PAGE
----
Ensuring adequate ventilation for dwellings is more important than ever before with further changes to the Building Regulations having come into force in October 2010. With Part L dictating that carbon emission levels will have to be cut by another 25% compared to 2006 levels, and Part F ensuring that homes have to become more airtight, it is not surprising that interest in whole house ventilation systems has increased.
The two main types of whole house ventilation systems are Mechanical Extract Ventilation (MEV) and Mechanical Ventilation with Heat Recovery (MVHR). MEV systems can comprise either a whole building central extract system or low energy extract fans in individual rooms. Designed for simultaneous ventilation in separate areas of a building, the unit is located in a loft or airing cupboard, with ducts running to quietly remove pollutants at source from areas such as bathrooms, kitchens and utility rooms. Alternatively, individual continuous running extract fans can be installed to form a MEV system in new or refurbished properties.
MVHR continuously extracts polluted air from a building. This stale air is passed through a heat exchanger, which is then used to pre-warm incoming fresh air. This ensures a fresher, warmer and more comfortable environment. No window trickle ventilation is required avoiding noise ingress issues.
Technological advancements –
Whilst whole house ventilation has been around for decades, major technological advancements have been made in recent years. More energy efficient heat recovery cells have been incorporated that can recover up to 95% of a property’s heat that would otherwise be wasted. A move from AC to DC motors has also resulted in at least 50% less power required to run the system. More recently, EC (Electrically Commutated) motors, which have all the electronics built-in to them, have also been developed to save even more energy. There has also been a growing emphasis on aesthetic appeal, meaning the whole design, look and feel of a solution has been completely transformed.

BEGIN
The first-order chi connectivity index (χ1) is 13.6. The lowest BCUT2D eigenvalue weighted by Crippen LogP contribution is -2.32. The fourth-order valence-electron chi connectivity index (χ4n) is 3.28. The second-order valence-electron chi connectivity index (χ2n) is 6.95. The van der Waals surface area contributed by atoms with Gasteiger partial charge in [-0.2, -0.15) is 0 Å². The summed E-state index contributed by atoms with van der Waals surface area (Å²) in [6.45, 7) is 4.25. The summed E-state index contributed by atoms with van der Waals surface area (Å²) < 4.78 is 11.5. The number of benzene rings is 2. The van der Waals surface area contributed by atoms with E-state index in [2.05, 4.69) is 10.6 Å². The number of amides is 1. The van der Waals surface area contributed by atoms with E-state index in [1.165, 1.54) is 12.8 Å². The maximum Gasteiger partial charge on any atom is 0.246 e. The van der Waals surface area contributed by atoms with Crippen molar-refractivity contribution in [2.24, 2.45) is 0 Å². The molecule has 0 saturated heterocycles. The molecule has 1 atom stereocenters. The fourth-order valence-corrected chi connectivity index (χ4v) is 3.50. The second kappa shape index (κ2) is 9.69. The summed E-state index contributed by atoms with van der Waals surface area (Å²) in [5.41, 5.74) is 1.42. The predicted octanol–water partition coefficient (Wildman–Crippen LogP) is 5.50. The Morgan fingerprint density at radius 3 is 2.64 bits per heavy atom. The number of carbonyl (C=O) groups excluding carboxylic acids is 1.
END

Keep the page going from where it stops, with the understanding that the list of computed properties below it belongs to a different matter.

The fact that these systems need a certain amount of ducting means they are ideally suited to the new build marketplace or the refurbishment sector where ducting can be installed without restrictions. To help, Xpelair has put together a step-by-step installation guide for its Xcell 150QVW – a new generation of MVHR units. With a highly insulated structural foam body and four 125mm top entry spigot connections, the range features a 90% energy efficient heat exchanger, EC ultra low energy multi-speed single inlet external rotor motors and long life G4 filters.
The unit, which weighs only 17kg, can be mounted direct onto a block or brick wall using the 3 mounting brackets supplied. If the wall is low density, a 15mm plywood board should be fixed to the internal frame of the wall and the unit mounted to that. Mark the positions for the holes using the diagram included in the installation booklet and use a spirit level to ensure that the installation will be level when completed in order to ensure effective drainage of condense. The condense drain will require connection to the waste water system via a trap, therefore consideration should be given to this when selecting where the unit will be sited along with future access for routine maintenance. The unit can be mounted R/H or L/H to assist in the later routing of ducting.
The condense drain can now be connected, this must be installed to the wastewater system in accordance with Building Regulation H1. If this is to run through a frost prone area, this will need heat tracing. To access the inner casing, rotate the access cover to the left, this will reveal the heat exchanger and filters, these can be carefully pulled out noting which side of the filters faces the heat exchanger. Fit the drain tube supplied through the hole on the underside of the machine ensuring the end with non slip tape is used. Once the condensate drain assembly is complete, the heat exchanger and filters can be replaced. The heat exchanger retaining bracket must then be fitted and the access cover replaced.